footer donation link

If you want to receive more Giving Tuesday donations, make sure that access to your donation form or page is at the top of your site in the primary navigation.

Instead of hiding your button in the footer, place it at either end of the menu, but not buried in the middle. If your menu includes “Home” and “About” as well as other menu items, then consider adding your donation link all the way to the right in your menu.

Changing out your menu items on WordPress is easy and presents a unique opportunity to direct more traffic to your everyday donation pages or your Giving Tuesday Landing Pages. Simply change the link to this menu item for the day of Giving Tuesday to increase traffic to your Giving Tuesday campaign.

3. Name your link something obvious.

What might seem obvious to you, is not so obvious to others. There are many sites that either bury their link in a drop-down or call it something that isn’t a clear donation link.

To make your donation link obvious, use words like:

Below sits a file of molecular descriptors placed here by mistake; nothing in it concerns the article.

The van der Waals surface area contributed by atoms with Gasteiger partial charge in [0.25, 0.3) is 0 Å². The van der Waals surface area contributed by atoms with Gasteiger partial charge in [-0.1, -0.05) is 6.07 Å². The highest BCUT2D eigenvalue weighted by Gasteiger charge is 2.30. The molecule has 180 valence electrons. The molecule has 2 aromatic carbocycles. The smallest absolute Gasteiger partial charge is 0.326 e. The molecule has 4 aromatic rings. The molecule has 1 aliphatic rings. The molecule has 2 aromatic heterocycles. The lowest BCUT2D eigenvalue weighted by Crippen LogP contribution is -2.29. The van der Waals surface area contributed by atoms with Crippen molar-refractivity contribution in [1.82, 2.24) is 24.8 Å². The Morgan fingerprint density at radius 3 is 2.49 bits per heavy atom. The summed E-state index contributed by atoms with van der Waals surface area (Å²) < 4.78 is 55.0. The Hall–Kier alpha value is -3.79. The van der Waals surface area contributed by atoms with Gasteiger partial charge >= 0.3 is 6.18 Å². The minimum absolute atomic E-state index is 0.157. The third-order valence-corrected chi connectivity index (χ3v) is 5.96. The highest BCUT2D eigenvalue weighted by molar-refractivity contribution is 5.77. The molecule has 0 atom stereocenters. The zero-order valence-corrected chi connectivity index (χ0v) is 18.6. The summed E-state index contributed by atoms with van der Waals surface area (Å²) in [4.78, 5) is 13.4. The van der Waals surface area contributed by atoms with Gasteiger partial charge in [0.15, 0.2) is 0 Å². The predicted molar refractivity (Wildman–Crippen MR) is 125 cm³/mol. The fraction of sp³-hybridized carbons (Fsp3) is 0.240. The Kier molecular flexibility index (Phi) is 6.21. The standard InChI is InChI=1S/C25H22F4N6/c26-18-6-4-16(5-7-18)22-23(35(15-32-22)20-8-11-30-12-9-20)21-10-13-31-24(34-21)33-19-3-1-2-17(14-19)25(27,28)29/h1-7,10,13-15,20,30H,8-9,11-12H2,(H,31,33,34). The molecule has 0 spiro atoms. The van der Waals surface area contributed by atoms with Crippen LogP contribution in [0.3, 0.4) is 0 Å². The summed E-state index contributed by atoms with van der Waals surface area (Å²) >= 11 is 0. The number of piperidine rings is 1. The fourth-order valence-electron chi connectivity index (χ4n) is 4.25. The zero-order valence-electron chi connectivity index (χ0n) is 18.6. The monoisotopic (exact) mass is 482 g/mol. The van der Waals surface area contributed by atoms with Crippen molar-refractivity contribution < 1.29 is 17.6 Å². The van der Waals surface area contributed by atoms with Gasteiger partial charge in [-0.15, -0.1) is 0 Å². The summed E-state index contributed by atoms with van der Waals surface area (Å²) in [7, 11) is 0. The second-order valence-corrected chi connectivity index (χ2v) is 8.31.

• Donate
  • Give
  • Support
  • Contribute

Don’t use words or phrases that are too ambiguous, as they aren’t clearly a call to action to donate. Avoid the following when talking about donating:

  • Get Involved
  • Volunteer

4. Add an image to the navigation link.

Heart next to "Support this blog" navigation link

Did you know that you can add images to your navigation?

Upload the appropriate size image (usually around 20-25 pixels high) into your media library. Then copy the direct link. Place that link with HTML tags in the navigation label on your menu in front of the label itself.

<img src=”your image link”>

menu settings on wordpress dashboard

If you want to change this image to something specifically for Giving Tuesday. The Giving Tuesday campaign resources website provides you with the generic heart logo that you can shrink down for your purposes. Just make sure you follow the Terms of Use.

5. Add color to your navigation link.

Maybe you’d like your donation navigation link to have a different color background, like a button. We can do that with some simple CSS and the navigation label number.

Use the “inspect” feature of any browser to determine the menu-item number.

chrome inspector screenshot

Then target your donation link with CSS like the example below:

#menu-item-324 a{
background-color: lightgrey !important;
color: red !important;
}

When you use both an image and a background color, it might look something like this.

"Support this blog" navigation link with background color.

If you need help with this process, we have a quick video tutorial dedicated to walking you through it.